When Do You Say 'No' to a Donor?
If you have been trained correctly as a development professional, you are taught to be donor-centered, provide outstanding customer service and essentially strive to say “yes” to donors.
I mean, just about every blog post that Richard and I write emphasizes in some way how to best serve your donors. We say it over and over again because, as industry professionals, you still don’t have putting donors first ingrained enough in your DNA. You’re getting better, but we still have work to do.
That being said, sometimes you actually have to say "no" to a donor. This is really tough if you’ve been trained properly, especially if there is a large amount of cash dangling in front of you.
So, when do you say "no"?
You say "no," when a donor wants to give a gift that would completely alter your mission.
You say "no," when a donor wants to micro-direct his or her gift and be involved in the implementation of that gift. You say "no," when a donor wants to give a gift and expects that it be used to further the interest of a business partner.
You also say "no" to a funder, whether it be an individual, foundation, corporation or government that, for a small grant, makes you and your team jump through so many hoops that the amount of time spent on obtaining the grant actually outweighs the amount of the grant.
Recently, I heard a story of a donor who wanted to give $5 million to a capital campaign. The CEO was really excited, until the donor put in a number of stipulations before he released the money. The donor wanted to give the gift only if the nonprofit hired a specific company to work on the construction of a new building. While the company did bid on the work, it was not originally the winning bid. There was a lot of pressure from the board to accept the gift and hire the company.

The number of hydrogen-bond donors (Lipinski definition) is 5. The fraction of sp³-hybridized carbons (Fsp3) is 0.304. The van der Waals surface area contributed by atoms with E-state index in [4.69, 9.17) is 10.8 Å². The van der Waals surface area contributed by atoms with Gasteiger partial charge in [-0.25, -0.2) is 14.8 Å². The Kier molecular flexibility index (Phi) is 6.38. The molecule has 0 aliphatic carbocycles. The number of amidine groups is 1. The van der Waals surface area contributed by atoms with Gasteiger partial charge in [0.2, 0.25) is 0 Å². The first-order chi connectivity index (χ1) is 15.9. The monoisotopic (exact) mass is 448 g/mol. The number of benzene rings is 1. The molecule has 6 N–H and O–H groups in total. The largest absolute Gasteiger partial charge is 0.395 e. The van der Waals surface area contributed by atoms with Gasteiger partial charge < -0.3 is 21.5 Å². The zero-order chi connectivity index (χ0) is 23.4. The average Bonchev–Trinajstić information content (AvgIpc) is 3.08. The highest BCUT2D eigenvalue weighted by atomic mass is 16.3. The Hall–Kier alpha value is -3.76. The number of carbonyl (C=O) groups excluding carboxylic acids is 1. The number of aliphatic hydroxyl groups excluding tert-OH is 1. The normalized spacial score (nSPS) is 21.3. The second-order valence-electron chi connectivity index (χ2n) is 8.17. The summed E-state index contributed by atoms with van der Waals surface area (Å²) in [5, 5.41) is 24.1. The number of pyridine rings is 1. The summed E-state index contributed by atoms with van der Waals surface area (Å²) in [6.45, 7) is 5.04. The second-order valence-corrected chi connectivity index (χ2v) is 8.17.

But, the CEO took a stand and said “no” to the donor and to the board. Word leaked out about the situation, and donors and the public backed the CEO. Donors responded by surpassing the campaign goal by more than $25 million.
That situation turned out well, but it doesn’t always work out that way. Conversely, I’ve known CEOs and executive directors who have been fired for standing up to donors who want to use their "gifts" as a quid pro quo and when they have been rejected, use their relationships with boards to remove the "problems," aka CEOs.
While the vast majority of donors have altruistic motivations and want to change the world, there always will be some donors that have other motives. As a nonprofit leader, whether you are a CEO, development director or major gift officer, you have an obligation to discern those motivations—even though it’s tempting to just get the money.
Then, there is the other problem with some potential donations. Recently, I heard from an executive director who applied for a $15,000 grant from a foundation. It took his staff two full days to fill out all the paperwork to apply for the grant. That was just step one. Then, they were informed they made it to the next round. This meant a two-hour phone interview with senior staff and the board chair. Two weeks later, they were informed they made it to the next round. This required the CEO and the board chair of the organization to fly across the country for a four-hour meeting with the foundation. After the meeting, they would hear back from the foundation whether or not they won the grant.
Crazy. So, the executive director said "no" after hearing they would have to fly two people across the country. It was not worth the money or time for a $15,000 grant. I’ve heard too many stories like this one from other executive directors. It’s as if some foundations and individual donors feel they are so self-important that they have to create so many hoops and barriers to ensure the organization is worthy of their donations.
So yes, sometimes you have to say "no" to a donor or a funder. Hopefully, not very often, but as Richard always says, "a 'no' can lead to a 'yes.'" It may not happen with that particular donor, but Richard and I believe that if you have integrity and are doing the right thing, good things will come out of it, and, in the long run, you will be the better for it.
Jeff Schreifels is the principal owner of Veritus Group — an agency that partners with nonprofits to create, build and manage mid-level fundraising, major gifts and planned giving programs. In his 32-plus year career, Jeff has worked with hundreds of nonprofits, helping to raise more than $400 million in revenue.